Embedded Keyboard Project, Part 4

Hello, this is just another update on our keyboard project. I feel we got a *LOT* done since the last time I posted. The project is now going very smoothly, and we feel we are meeting our schedule very well. I feel like we are around 80% done. Anyway, I wanted to share with you the following recording:

Okay, I guess that’s not my best recording yet, but after a few frustrating days of trying to get our ATSAM2195 Atmel synthesizer chip to work, we finally were able to produce sound output. This note was our first recording of the sound output off the chip.

Our final project circuitry actually fits on only one breadboard. We have a pic microcontroller, which has the task of reading all the key states, and generating NOTE ON and NOTE OFF commands to the synthesizer chip whenever a key changes value. The commands are then converted to MIDI messages, and sent to the ATSAM2195 synth chip.

Final project layout

In the image above, you can see our entire final project, minus the Arduino and LCD display, and minus the audio amplifier my lab partner built for this occasion. We decided to switch to parallel mode communication with the synthesizer chip, simply because we felt it was a bit easier to get going. Anyway, here is a quick and dirty c file we wrote for the PIC18LF4525, with which we were able to communicate with the synth chip:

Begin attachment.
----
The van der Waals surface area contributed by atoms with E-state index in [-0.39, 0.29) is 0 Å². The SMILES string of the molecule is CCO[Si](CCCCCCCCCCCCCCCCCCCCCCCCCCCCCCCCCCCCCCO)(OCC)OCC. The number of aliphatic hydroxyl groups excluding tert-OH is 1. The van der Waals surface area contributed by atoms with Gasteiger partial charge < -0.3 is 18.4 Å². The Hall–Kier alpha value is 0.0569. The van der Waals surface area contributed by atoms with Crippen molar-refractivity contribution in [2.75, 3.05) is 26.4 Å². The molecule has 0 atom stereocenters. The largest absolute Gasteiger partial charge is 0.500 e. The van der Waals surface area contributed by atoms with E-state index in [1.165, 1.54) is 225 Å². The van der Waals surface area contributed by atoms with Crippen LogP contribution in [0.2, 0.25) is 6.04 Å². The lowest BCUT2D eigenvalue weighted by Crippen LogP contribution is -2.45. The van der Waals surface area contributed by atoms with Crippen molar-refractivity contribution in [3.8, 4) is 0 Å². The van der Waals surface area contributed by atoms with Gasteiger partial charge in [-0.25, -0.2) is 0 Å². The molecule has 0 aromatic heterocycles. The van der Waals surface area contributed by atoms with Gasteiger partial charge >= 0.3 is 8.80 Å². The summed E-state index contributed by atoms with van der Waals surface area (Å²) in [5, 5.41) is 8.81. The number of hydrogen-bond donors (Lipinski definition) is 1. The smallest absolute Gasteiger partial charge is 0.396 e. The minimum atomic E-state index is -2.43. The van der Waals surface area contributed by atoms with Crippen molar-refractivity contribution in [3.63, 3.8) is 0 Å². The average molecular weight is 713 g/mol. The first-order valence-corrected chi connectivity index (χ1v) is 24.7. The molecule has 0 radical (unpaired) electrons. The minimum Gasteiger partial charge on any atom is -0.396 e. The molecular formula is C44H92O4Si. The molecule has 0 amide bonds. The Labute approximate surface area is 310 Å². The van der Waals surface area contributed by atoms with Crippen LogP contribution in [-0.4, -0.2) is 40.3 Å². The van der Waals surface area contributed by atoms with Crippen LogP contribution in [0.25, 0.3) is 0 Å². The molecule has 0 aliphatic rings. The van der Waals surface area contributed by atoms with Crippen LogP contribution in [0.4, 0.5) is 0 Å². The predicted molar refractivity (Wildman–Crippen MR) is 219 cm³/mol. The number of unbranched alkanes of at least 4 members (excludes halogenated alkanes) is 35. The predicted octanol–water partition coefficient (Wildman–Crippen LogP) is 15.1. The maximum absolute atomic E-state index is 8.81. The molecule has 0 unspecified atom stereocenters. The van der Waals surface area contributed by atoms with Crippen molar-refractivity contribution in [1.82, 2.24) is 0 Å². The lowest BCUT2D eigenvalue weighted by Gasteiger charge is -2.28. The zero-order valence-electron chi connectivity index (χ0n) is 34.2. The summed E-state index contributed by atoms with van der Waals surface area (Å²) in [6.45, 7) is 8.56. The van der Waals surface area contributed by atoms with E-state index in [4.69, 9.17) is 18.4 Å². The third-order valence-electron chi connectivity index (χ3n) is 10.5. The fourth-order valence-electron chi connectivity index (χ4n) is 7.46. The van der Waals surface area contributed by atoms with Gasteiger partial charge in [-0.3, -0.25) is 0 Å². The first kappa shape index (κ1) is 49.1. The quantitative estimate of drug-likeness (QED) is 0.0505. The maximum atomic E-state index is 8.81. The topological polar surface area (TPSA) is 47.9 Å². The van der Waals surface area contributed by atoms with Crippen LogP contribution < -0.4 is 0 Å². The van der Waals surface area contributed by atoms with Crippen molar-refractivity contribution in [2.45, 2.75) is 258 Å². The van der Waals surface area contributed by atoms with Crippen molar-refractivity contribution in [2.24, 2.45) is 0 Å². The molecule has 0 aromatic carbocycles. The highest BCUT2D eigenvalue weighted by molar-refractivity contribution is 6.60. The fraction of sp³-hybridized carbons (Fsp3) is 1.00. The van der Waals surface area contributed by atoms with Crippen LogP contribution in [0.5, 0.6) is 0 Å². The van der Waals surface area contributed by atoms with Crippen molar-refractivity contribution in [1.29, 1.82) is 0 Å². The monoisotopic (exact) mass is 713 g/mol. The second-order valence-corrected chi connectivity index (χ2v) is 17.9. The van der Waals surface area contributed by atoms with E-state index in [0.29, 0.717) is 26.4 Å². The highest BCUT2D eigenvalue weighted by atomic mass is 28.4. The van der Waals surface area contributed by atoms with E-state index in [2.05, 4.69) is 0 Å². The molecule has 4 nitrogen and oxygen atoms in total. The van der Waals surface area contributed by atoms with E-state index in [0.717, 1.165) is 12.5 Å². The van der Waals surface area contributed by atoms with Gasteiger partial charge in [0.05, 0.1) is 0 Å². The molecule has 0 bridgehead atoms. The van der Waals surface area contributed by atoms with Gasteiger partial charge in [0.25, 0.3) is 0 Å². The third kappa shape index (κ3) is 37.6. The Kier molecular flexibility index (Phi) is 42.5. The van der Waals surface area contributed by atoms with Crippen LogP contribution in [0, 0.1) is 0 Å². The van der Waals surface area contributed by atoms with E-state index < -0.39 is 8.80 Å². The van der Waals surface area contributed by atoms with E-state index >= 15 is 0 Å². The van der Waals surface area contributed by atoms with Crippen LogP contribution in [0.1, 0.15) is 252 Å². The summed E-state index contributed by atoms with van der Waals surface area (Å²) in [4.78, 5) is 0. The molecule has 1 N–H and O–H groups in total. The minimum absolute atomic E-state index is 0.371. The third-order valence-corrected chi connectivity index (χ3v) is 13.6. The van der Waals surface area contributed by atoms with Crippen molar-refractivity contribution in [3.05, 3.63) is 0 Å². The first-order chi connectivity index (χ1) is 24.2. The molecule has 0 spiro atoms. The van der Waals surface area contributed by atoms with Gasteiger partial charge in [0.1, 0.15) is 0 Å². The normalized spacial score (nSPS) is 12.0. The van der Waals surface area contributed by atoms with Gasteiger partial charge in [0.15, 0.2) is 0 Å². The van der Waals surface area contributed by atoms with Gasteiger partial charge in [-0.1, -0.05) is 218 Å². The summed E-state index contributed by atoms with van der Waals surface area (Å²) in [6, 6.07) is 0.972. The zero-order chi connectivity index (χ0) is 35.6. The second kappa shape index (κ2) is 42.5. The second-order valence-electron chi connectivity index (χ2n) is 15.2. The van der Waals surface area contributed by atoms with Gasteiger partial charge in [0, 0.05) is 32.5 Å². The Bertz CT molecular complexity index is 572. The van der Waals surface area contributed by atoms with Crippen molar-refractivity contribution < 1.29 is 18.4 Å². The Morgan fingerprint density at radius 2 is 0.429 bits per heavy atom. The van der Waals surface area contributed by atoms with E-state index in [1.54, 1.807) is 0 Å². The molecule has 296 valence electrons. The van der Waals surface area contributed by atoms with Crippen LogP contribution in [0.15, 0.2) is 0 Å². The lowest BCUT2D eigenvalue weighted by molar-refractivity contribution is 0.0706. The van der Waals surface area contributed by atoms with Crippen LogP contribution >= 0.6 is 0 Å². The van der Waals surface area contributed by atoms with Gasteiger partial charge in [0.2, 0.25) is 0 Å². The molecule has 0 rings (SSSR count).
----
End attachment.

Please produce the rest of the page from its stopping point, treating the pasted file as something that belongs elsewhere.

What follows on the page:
Next we need to integrate all the code for the keyboard controller, so actual key events on the keyboard trigger MIDI commands.

What I spent most of my time on lately was creating drivers for the Crystalfontz CFA533-YYH-KL LCD screen, which is a 2-row 16-character LCD display with 6 navigation buttons. We’re having an Ardueno Duemilanove control the LCD through a RS-232 connection. The navigation menu allows configuration of various things such as instrument, master volume levels, reverb, and chorus. We uploaded a list of the 128 different instrument sounds incorporated on the synthesizer chip.

We also incorporated commands to save current settings into the Arduino’s EEPROM, and restore to default settings. The settings are coordinated with the keyboard controller via I²C connection.

Testbench for LCD display controller